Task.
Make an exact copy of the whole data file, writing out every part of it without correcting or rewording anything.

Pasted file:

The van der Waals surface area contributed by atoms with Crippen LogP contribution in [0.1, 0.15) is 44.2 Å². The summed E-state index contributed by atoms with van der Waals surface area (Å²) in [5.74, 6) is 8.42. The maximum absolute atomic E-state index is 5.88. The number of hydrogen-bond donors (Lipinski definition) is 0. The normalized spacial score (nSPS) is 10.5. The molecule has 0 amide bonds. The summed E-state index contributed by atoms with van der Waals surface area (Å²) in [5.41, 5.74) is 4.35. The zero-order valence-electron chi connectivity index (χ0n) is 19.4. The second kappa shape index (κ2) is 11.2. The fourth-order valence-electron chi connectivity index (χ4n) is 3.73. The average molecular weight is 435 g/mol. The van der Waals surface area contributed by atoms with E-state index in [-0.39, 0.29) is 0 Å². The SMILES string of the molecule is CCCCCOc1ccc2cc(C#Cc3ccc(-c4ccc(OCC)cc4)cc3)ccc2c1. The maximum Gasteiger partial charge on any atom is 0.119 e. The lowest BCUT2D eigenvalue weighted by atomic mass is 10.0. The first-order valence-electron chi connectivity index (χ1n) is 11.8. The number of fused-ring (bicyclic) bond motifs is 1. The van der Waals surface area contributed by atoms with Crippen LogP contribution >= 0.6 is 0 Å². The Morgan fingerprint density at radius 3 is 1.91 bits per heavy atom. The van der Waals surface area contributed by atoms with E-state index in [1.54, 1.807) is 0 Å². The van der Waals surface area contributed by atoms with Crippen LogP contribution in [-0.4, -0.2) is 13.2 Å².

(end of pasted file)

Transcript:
The van der Waals surface area contributed by atoms with Crippen LogP contribution in [0.1, 0.15) is 44.2 Å². The summed E-state index contributed by atoms with van der Waals surface area (Å²) in [5.74, 6) is 8.42. The maximum absolute atomic E-state index is 5.88. The number of hydrogen-bond donors (Lipinski definition) is 0. The normalized spacial score (nSPS) is 10.5. The molecule has 0 amide bonds. The summed E-state index contributed by atoms with van der Waals surface area (Å²) in [5.41, 5.74) is 4.35. The zero-order valence-electron chi connectivity index (χ0n) is 19.4. The second kappa shape index (κ2) is 11.2. The fourth-order valence-electron chi connectivity index (χ4n) is 3.73. The average molecular weight is 435 g/mol. The van der Waals surface area contributed by atoms with E-state index in [-0.39, 0.29) is 0 Å². The SMILES string of the molecule is CCCCCOc1ccc2cc(C#Cc3ccc(-c4ccc(OCC)cc4)cc3)ccc2c1. The maximum Gasteiger partial charge on any atom is 0.119 e. The lowest BCUT2D eigenvalue weighted by atomic mass is 10.0. The first-order valence-electron chi connectivity index (χ1n) is 11.8. The number of fused-ring (bicyclic) bond motifs is 1. The van der Waals surface area contributed by atoms with Crippen LogP contribution >= 0.6 is 0 Å². The Morgan fingerprint density at radius 3 is 1.91 bits per heavy atom. The van der Waals surface area contributed by atoms with E-state index in [1.54, 1.807) is 0 Å². The van der Waals surface area contributed by atoms with Crippen LogP contribution in [-0.4, -0.2) is 13.2 Å².